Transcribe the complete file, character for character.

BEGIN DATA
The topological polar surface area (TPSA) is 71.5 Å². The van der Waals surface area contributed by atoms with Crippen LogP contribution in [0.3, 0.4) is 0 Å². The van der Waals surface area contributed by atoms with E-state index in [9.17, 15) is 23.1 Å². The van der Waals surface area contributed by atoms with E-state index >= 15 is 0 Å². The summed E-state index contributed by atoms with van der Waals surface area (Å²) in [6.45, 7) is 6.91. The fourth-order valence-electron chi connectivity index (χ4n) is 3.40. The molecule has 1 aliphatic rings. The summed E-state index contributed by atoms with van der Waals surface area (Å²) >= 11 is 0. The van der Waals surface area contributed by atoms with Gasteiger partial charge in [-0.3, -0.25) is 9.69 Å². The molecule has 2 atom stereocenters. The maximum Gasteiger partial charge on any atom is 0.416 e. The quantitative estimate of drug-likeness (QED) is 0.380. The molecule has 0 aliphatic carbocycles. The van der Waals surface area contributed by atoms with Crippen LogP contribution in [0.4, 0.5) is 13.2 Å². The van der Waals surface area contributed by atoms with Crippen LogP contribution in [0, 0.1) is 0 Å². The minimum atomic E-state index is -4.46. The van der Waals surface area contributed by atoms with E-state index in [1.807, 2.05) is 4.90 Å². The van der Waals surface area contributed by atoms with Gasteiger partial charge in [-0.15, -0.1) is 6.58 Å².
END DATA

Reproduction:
The topological polar surface area (TPSA) is 71.5 Å². The van der Waals surface area contributed by atoms with Crippen LogP contribution in [0.3, 0.4) is 0 Å². The van der Waals surface area contributed by atoms with E-state index in [9.17, 15) is 23.1 Å². The van der Waals surface area contributed by atoms with E-state index >= 15 is 0 Å². The summed E-state index contributed by atoms with van der Waals surface area (Å²) in [6.45, 7) is 6.91. The fourth-order valence-electron chi connectivity index (χ4n) is 3.40. The molecule has 1 aliphatic rings. The summed E-state index contributed by atoms with van der Waals surface area (Å²) >= 11 is 0. The van der Waals surface area contributed by atoms with Gasteiger partial charge in [-0.3, -0.25) is 9.69 Å². The molecule has 2 atom stereocenters. The maximum Gasteiger partial charge on any atom is 0.416 e. The quantitative estimate of drug-likeness (QED) is 0.380. The molecule has 0 aliphatic carbocycles. The van der Waals surface area contributed by atoms with Crippen LogP contribution in [0.4, 0.5) is 13.2 Å². The van der Waals surface area contributed by atoms with Crippen LogP contribution in [0, 0.1) is 0 Å². The minimum atomic E-state index is -4.46. The van der Waals surface area contributed by atoms with E-state index in [1.807, 2.05) is 4.90 Å². The van der Waals surface area contributed by atoms with Gasteiger partial charge in [-0.15, -0.1) is 6.58 Å².